If you were previously debugging some native Android code with ndk-gdb, you have probably noticed some instabilities and annoying bugs. But would you ever assume that a whole bunch of those problems is caused by a horribly outdated version of gdb and gdbserver, its counterpart, provided with Android NDK r8?
I would not. Just until one of our VisualGDB customers casually asked why can’t he see the contents of NEON registers in Visual Studio when he hovers the mouse over such a register. A quick investigation showed that the Android port of gdb and gdbserver has been maintained over the last years with features added and bugs fixed, but due to some unknown reason the NDK is shipped with an ancient gdb 6.6 released back in 2006.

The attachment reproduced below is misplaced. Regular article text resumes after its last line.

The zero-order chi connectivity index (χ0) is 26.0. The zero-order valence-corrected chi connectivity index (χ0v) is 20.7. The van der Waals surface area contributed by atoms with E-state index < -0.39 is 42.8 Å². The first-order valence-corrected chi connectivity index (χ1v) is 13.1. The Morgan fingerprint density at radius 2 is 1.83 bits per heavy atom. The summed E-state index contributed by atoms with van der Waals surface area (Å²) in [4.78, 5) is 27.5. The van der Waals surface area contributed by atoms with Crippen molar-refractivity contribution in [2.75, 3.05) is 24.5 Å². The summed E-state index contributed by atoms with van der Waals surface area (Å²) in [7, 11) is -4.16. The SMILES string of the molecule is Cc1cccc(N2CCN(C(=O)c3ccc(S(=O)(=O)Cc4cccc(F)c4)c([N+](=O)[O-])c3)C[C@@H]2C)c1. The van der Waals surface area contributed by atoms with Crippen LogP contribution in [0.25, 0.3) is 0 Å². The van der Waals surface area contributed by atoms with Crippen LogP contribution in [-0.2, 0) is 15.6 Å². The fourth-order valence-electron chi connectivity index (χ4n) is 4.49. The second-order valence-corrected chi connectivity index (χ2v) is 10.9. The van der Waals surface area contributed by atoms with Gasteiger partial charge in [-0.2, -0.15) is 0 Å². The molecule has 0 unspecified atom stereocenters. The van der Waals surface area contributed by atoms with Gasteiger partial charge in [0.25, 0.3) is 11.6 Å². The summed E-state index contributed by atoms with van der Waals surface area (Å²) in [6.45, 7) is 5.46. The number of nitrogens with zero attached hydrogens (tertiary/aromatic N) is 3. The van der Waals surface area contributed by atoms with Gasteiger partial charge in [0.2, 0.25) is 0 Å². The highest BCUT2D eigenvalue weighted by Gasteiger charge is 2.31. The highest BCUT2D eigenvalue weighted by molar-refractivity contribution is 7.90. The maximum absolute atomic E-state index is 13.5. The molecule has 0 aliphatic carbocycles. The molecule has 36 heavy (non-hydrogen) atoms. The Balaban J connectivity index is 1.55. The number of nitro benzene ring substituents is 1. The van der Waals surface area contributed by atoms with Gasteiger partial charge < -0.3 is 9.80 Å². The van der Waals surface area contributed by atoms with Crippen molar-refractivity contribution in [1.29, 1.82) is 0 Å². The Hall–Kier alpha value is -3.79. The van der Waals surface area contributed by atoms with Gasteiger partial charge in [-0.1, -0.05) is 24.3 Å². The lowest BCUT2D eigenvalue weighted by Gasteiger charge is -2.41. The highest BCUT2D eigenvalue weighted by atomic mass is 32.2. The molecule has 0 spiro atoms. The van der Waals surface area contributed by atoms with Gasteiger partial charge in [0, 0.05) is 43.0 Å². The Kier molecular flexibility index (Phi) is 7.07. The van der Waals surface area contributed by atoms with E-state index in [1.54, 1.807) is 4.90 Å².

So what I just did is built gdb 7.4.1 and gdbserver 7.4.1 from sources with Android patches, fixed some minor compilation and script errors and replaced the original NDK binaries with them. The result is quite inspiring:
- The newer GDB shows the NEON registers (such as $d0) normally.
- The THUMB code is disassembled normally even without debug symbols.
- I’ve just got a feeling that it is somewhat faster and crashes quite a bit less.
- It supports pending breakpoints (althrough requires the sharedlibrary command to rebind them).
I have no clue why the Android NDK maintainers put the ancient build of gdb into the NDK releases and totally ignore the new versions. Maybe, they did not have time to test them, maybe there are compatibility issues with some devices… Unfortunately, we could only guess. There’s one thing for sure though, the 7.4.1 build looks a lot better than the prehistoric 6.6 and has saved us a lot of time and nerve already. Maybe it can do the same for you.
Just to conclude, we have uploaded the pre-built gdb/gdbserver 7.4.1 to our website along with the installation instructions. If you are debugging NDK code on a daily basis, give it a try… BTW, we’ve also included it into the VisualGDB installer and enabled it by default.